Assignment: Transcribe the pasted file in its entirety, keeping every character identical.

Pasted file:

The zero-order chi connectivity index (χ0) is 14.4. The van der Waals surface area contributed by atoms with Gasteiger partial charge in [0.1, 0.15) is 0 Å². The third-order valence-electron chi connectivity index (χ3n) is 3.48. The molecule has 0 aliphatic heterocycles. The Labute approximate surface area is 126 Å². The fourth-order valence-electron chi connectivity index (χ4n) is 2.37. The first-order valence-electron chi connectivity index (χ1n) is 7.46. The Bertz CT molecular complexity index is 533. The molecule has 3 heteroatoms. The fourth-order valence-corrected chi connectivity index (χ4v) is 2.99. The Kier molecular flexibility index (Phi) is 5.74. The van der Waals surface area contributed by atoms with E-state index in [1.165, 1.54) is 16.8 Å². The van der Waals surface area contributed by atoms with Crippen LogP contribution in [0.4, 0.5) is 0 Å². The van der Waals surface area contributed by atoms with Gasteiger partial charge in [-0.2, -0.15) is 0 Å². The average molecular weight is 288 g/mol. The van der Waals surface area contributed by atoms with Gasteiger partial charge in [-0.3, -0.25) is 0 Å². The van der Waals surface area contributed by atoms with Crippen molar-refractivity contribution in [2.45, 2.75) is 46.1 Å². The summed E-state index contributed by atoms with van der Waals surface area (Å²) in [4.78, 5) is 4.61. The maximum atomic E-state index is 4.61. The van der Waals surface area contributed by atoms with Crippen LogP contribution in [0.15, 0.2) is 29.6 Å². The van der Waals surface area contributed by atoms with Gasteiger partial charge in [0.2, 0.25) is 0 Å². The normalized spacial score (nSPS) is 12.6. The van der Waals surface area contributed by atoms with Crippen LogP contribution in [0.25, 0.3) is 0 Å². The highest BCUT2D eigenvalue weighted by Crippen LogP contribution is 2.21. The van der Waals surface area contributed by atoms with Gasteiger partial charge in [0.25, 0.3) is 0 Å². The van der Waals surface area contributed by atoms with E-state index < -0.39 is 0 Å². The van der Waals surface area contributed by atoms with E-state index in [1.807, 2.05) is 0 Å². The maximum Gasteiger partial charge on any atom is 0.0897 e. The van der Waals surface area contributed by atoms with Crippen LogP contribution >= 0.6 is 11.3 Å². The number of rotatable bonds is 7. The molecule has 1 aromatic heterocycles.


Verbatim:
The zero-order chi connectivity index (χ0) is 14.4. The van der Waals surface area contributed by atoms with Gasteiger partial charge in [0.1, 0.15) is 0 Å². The third-order valence-electron chi connectivity index (χ3n) is 3.48. The molecule has 0 aliphatic heterocycles. The Labute approximate surface area is 126 Å². The fourth-order valence-electron chi connectivity index (χ4n) is 2.37. The first-order valence-electron chi connectivity index (χ1n) is 7.46. The Bertz CT molecular complexity index is 533. The molecule has 3 heteroatoms. The fourth-order valence-corrected chi connectivity index (χ4v) is 2.99. The Kier molecular flexibility index (Phi) is 5.74. The van der Waals surface area contributed by atoms with E-state index in [1.165, 1.54) is 16.8 Å². The van der Waals surface area contributed by atoms with Crippen LogP contribution in [0.4, 0.5) is 0 Å². The van der Waals surface area contributed by atoms with Gasteiger partial charge in [-0.2, -0.15) is 0 Å². The average molecular weight is 288 g/mol. The van der Waals surface area contributed by atoms with Gasteiger partial charge in [-0.3, -0.25) is 0 Å². The van der Waals surface area contributed by atoms with Crippen molar-refractivity contribution in [2.45, 2.75) is 46.1 Å². The summed E-state index contributed by atoms with van der Waals surface area (Å²) in [4.78, 5) is 4.61. The maximum atomic E-state index is 4.61. The van der Waals surface area contributed by atoms with Crippen LogP contribution in [0.15, 0.2) is 29.6 Å². The van der Waals surface area contributed by atoms with Gasteiger partial charge in [0.2, 0.25) is 0 Å². The normalized spacial score (nSPS) is 12.6. The van der Waals surface area contributed by atoms with Crippen LogP contribution in [0.25, 0.3) is 0 Å². The highest BCUT2D eigenvalue weighted by Crippen LogP contribution is 2.21. The van der Waals surface area contributed by atoms with Gasteiger partial charge in [0.25, 0.3) is 0 Å². The van der Waals surface area contributed by atoms with E-state index < -0.39 is 0 Å². The van der Waals surface area contributed by atoms with E-state index in [1.807, 2.05) is 0 Å². The maximum Gasteiger partial charge on any atom is 0.0897 e. The van der Waals surface area contributed by atoms with Crippen LogP contribution >= 0.6 is 11.3 Å². The number of rotatable bonds is 7. The molecule has 1 aromatic heterocycles.